NSC Statement on the Release of the Senate Democratic Budget

March 13, 2013

Today, Senator Patty Murray (D-WA), chairwoman of the Senate Budget Committee released the Senate Democrat’s budget proposal for Fiscal Year 2014. National Skills Coalition strongly supports the balanced approach adopted in the Senate Democratic budget proposal, and applauds the investments the budget proposal makes in America’s workforce. The budget calls for a new investment of $10 billion in job training.

National Skills Coalition (NSC) released the following statement by Rachel Gragg, federal policy director for National Skills Coalition, on the release of the Senate Democratic Budget Proposal for fiscal year 2014:

“National Skills Coalition is pleased to see that the Senate Democrats’ budget adopts a balanced approach to deficit reduction, including fully replacing the damaging sequester. While it is unfortunate Senate Democrats have proposed new cuts to discretionary programs—which have already absorbed $1.5 trillion in cuts since just 2010—we strongly support the inclusion of critical new investments in federal employment and training programs.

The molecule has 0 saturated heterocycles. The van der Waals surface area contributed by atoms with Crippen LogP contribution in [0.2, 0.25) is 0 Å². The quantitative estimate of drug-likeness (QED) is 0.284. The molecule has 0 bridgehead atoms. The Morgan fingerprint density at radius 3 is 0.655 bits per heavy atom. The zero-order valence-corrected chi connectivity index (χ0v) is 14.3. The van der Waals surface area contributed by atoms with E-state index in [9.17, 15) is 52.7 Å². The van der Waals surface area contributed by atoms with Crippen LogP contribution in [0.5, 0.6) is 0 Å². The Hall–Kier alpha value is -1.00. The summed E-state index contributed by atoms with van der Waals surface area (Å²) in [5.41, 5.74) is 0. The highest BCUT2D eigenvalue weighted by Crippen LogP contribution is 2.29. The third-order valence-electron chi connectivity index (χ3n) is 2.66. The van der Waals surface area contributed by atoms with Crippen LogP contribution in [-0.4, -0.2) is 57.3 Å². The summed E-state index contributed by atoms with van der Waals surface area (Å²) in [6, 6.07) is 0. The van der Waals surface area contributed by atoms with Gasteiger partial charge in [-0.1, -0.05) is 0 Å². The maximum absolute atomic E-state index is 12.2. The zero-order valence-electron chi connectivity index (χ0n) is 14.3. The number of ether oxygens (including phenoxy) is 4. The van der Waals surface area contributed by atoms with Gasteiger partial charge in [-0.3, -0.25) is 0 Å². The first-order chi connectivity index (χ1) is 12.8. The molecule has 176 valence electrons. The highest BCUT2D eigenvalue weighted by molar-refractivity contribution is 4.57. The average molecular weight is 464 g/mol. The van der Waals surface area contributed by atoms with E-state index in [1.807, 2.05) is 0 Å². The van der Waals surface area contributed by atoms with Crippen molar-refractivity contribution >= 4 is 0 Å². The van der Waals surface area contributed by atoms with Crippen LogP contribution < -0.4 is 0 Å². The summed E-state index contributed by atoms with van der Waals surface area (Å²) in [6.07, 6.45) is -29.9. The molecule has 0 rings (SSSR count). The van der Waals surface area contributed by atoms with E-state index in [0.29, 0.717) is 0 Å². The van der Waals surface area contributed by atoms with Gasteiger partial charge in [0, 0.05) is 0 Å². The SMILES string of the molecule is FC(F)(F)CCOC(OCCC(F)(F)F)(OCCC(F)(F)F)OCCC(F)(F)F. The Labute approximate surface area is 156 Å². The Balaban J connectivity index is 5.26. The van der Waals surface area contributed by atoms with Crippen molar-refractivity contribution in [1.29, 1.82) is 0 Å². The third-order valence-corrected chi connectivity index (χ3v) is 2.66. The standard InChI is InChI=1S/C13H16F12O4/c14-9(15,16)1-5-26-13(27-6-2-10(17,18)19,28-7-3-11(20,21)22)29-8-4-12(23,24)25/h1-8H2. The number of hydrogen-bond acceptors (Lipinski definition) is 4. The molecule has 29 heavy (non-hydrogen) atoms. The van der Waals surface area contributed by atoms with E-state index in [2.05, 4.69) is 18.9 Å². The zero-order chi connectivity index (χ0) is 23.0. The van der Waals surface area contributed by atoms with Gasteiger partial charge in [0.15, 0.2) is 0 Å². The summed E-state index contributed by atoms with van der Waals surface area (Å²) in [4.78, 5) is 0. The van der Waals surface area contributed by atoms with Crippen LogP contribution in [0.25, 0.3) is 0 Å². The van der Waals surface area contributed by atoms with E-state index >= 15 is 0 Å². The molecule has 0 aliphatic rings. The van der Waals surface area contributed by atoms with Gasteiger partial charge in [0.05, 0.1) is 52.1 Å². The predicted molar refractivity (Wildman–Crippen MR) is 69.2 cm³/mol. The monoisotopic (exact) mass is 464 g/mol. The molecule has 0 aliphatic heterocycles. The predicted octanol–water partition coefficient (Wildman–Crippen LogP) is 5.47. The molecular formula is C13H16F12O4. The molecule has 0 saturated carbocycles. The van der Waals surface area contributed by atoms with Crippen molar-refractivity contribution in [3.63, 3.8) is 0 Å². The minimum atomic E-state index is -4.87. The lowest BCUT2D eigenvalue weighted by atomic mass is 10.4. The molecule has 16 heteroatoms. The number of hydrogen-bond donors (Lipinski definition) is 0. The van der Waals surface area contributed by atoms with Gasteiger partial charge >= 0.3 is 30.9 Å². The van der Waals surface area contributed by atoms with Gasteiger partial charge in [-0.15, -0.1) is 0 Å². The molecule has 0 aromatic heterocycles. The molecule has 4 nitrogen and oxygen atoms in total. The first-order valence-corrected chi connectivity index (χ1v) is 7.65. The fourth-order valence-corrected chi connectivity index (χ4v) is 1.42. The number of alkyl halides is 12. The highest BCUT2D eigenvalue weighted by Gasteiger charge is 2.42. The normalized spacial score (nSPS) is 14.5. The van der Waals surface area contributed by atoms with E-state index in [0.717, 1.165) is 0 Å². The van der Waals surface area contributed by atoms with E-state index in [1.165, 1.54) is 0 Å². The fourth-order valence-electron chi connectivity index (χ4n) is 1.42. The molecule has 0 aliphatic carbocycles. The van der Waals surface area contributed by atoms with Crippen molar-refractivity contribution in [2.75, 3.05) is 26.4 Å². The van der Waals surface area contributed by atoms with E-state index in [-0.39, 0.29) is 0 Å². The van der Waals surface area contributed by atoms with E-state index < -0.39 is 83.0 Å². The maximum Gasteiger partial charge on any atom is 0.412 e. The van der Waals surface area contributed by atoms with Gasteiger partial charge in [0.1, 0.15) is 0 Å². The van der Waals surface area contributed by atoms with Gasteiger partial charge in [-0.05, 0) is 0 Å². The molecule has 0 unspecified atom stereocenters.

Over 12.5 million people are out of work while over 3.5 million jobs are going unfilled, in part, because employers are unable to find the workers with the right skills. The investments in America’s workforce proposed in the Senate budget resolution will help us begin to close the skills gap so workers can find a good paying job to support their families and employers will have the skilled workers they need to grow their business. This plan is good for America’s workers, employers, and economy.

As the House and Senate budget proposals move forward, we urge lawmakers to work together to help strengthen the economy by addressing our nation’s skills gap and investing in America’s workers. National Skills Coalition looks forward to working with both Democrats and Republicans to develop a bipartisan budget that adopts a balanced approach to deficit reduction that does not include additional cuts to discretionary programs.”